By Sabir Badr Jaffery
August 23, 2013
IN the article ‘Is a new Fiqh possible?’ (July 12) published in this space, Ahmad Raza has touched the ailing nerve of Islamic jurisprudence — Fiqh.
Since Fiqh is based on the Quran and Sunnah (Ijma and Qiyas are secondary sources subservient to the Quran and Sunnah), to aspire for a ‘new’ Fiqh would be tantamount to compiling, God forbid, a new ‘Quran’ and ‘Sunnah’.
Therefore, what is needed is the rejuvenation and reinforcement of Fiqh, which can be undertaken only through Ijtehad.
People not aware of Islamic teachings and having no substantive knowledge of Islamic jurisprudence, who may otherwise be highly educated, suffer from gross misunderstanding as regards Ijtehad. They refer to every “conceptual distraction and meditative bewilderment” as Ijtehad, and manoeuvre to brand it as Islamic. Toiling under this mindset they give the ruling that Ijtehad should continue.
Continuance of Ijtehad is a complex issue. On the one hand, there is the modern, educated class which, without visualising the complexities of Ijtehad, thinks that it should continue. Suffering from this self-styled philosophy, they either themselves resort to what they consider is Ijtehad, or brand every untoward notion as Ijtehad.
On the other hand there are people who don’t want this pinnacle to be scaled by anyone else. Both these extreme views carry hardly any substance.
What is true about Ijtehad is that it cannot be undertaken on Nusoos, ie matters on which categorical injunctions of the Quran and specific versions of the Sunnah are available. Ijtehad on matters other than Nusoos should continue incessantly.
In the modern age when all facets of life have undergone massive changes and when changes are continuous, the existing scope of Islamic jurisprudence falls short of covering all facets. Hence the need for Ijtehad has become all the more necessary.
Economic, political, commercial, and social issues relating to all aspects of human life termed as Mu’amalat have assumed vast magnitude that need to be covered by Islamic laws, which is possible only through Ijtehad. Of the Islamic tenets, ethics is yet another area that should be targeted by Ijtehad.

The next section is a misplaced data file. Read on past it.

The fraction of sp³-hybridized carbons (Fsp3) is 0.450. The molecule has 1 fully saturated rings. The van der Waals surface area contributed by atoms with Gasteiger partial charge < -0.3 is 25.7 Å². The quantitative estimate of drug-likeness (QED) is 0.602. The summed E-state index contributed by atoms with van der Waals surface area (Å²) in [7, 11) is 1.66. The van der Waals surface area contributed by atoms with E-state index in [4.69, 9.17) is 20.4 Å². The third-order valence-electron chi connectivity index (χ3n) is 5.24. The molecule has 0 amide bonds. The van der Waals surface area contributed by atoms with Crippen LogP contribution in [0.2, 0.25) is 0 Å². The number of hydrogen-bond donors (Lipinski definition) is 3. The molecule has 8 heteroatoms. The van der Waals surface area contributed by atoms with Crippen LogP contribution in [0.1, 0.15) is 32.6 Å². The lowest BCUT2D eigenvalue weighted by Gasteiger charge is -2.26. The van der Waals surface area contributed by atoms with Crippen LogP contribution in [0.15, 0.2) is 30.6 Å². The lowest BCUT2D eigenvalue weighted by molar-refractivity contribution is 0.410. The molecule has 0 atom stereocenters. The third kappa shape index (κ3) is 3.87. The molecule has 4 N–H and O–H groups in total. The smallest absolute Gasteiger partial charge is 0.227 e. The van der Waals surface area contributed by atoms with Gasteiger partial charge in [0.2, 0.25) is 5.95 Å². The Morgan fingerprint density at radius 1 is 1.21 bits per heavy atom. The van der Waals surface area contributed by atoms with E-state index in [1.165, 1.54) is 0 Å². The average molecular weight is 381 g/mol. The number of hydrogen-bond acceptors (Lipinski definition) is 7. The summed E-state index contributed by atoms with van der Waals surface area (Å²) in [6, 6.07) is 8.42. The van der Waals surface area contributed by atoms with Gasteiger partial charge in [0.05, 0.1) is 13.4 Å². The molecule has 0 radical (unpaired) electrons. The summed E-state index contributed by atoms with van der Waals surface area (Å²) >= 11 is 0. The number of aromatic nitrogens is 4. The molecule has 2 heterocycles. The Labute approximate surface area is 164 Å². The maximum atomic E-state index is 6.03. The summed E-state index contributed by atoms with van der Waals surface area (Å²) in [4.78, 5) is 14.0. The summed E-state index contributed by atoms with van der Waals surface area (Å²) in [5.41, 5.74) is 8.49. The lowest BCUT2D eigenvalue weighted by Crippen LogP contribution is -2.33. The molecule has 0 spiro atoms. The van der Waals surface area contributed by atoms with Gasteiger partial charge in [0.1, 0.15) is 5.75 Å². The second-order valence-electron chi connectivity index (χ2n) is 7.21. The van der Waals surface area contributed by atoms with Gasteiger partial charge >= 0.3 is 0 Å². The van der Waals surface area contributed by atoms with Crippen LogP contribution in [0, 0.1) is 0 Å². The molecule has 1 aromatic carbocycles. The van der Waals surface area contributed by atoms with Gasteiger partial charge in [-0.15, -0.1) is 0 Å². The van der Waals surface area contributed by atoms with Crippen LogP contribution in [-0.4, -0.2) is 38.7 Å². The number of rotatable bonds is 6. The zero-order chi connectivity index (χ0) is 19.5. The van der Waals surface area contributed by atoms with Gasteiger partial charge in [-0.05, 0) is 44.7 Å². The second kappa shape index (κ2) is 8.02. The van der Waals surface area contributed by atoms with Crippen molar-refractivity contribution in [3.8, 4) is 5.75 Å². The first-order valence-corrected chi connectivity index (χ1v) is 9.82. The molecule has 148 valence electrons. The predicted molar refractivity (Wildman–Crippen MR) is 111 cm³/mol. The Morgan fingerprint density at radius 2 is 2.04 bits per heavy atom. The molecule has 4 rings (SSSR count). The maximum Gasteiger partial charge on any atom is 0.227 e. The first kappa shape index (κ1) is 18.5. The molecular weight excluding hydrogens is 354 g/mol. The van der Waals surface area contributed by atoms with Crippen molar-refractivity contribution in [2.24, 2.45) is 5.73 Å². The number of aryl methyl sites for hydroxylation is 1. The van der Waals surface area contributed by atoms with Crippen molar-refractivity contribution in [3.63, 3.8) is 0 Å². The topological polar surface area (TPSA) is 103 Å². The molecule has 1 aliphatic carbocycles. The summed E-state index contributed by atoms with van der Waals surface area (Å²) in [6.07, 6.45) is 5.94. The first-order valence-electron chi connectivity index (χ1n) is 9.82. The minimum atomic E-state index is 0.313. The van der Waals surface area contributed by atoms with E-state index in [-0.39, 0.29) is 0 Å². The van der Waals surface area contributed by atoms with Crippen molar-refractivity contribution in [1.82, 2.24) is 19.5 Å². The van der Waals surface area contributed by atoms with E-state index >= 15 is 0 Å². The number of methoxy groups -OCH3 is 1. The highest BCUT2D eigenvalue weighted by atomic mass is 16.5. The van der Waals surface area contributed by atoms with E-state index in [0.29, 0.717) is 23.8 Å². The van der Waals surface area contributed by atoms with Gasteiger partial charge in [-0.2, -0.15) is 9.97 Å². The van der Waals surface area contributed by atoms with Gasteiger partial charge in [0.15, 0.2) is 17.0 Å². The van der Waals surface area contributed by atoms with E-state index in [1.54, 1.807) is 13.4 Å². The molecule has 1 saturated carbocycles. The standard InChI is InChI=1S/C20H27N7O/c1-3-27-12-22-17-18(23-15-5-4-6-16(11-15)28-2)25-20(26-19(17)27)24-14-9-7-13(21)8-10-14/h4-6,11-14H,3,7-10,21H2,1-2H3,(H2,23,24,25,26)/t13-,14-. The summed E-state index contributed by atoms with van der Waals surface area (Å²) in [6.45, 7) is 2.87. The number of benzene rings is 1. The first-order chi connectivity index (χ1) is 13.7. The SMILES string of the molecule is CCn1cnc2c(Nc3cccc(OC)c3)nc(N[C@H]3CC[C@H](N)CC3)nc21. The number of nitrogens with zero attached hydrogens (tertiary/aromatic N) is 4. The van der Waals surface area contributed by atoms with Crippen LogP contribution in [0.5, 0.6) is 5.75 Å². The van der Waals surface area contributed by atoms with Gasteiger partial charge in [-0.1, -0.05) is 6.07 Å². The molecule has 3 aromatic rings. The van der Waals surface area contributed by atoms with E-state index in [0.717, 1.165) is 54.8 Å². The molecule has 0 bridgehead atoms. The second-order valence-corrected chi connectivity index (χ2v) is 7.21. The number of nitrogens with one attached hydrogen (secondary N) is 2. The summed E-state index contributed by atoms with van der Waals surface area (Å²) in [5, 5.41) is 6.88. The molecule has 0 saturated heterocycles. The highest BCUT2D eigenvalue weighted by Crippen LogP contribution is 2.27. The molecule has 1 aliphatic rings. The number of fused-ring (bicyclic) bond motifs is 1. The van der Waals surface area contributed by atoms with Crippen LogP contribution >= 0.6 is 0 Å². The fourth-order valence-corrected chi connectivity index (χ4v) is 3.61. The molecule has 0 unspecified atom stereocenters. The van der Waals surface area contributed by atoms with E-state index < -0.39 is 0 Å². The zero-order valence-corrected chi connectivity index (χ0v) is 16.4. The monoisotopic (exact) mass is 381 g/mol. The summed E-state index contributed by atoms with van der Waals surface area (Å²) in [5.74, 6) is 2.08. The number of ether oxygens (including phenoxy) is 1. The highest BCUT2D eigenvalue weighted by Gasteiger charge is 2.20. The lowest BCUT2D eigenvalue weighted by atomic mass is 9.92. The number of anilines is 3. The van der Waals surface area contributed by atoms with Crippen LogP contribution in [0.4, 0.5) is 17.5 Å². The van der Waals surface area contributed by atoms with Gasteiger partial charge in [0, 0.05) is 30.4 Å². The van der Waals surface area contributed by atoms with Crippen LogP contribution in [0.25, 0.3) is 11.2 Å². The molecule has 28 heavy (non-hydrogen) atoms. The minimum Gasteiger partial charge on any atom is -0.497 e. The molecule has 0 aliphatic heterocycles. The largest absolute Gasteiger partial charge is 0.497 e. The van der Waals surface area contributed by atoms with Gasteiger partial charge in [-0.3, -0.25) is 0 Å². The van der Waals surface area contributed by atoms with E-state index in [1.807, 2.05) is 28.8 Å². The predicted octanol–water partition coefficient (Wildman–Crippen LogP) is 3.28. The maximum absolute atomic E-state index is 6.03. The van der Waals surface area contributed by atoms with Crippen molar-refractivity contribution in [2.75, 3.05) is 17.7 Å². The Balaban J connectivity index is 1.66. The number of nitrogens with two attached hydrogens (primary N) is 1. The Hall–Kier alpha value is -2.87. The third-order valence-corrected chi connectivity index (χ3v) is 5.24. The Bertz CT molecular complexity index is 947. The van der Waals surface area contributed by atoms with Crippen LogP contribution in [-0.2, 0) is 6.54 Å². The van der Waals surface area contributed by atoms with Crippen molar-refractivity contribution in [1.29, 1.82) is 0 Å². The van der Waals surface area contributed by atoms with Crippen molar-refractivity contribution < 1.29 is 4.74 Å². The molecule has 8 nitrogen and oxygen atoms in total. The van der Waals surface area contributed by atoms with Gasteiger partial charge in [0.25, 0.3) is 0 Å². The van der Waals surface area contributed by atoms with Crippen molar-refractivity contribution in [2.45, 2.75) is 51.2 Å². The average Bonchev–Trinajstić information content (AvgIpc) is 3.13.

The writer of the article has asked: “who can interpret Fiqh — an individual mufti of a traditional madrasa, a nominated council or the elected representatives of the public?” As a matter of fact, the job is not that of interpretation. It is stretched to include in its fold the concepts of Mutabeqat (conformity), Talab-o-Justujoo (urge and research, efforts and endeavours in corroboration with and subservient to the Quran and Sunnah), and Ittiba (following). All these concepts are embodied in the term Ijtehad, which is a task befitting of a Mujtahid, and not that of so-called muftis.
Reproduced below are some of the parameters of Ijtehad. I now leave it to the reader to evaluate who is able to meet the underlying challenges.
Eminent jurists have defined Ijtehad differently, in their own style. All definitions, however, include the following basic ingredients of Ijtehad.
Mujtahid ie the person who undertakes Ijtehad: the qualifying conditions for a Mujtahid are Sulbi (integral traits of his personality), and Iktisabi (derived or acquired knowledge). Under the former, he should be Muslim, adult, wise, intelligent, and capable of digging deep into matters under consideration.
With regard to acquired knowledge, he should be highly proficient in Arabic and other languages. He should possess firsthand and in-depth knowledge of the Quran’s teachings, vast and perfect knowledge of Islamic jurisprudence and workable knowledge of divine commandments associated with other religions.
A Mujtahid may be proficient in any one of the major schools of Fiqh but he should have functional knowledge of other schools also. He should also be fully aware of the findings of Ijma. And finally, the purpose of Sharia should be well-known to him, and his endeavours should conform to that purpose.
Like a person willing to dive deep into the ocean in search of pearls, he should be the perfect diver and also fully proficient in the required skills so that he may not take pebbles for pearls and pearls for pebbles.
Hypothesis or problem under consideration: this may be an issue on which there is no explicit guidance from the Quran or Sunnah. Issues that have been discussed threadbare by the Quran and Sunnah are called Nusoos, which cannot be subjected to Ijtehad.
Sharia Dalayil (reasoning acceptable to Sharia): these may be Naqli (taken directly from the Quran and Sunnah) and Aql (based on Ijma, Qiyas, or Istihsan).
Obviously, what is produced by traditional madrasas doesn’t come up to the mark. Those associated with most such institutions cannot visualise and accept anything different from what has been implanted into their minds as the ‘last word’ on the subject.
These people, with their particular appearance and speech devoid of substance, have given the world at large a highly distorted message of Islam. They are simply unable to take up any serious or sophisticated assignment. I would, therefore, most humbly suggest that modern scholars who have the urge to take up the arduous task of research and also possess the drive to explore the truth, are the types who should come forward to dedicate their lives to undertake the uphill task of Ijtehad.
The future generations of Muslims shall be deeply indebted to them.
Sabir Badr Jaffery is a freelance contributor.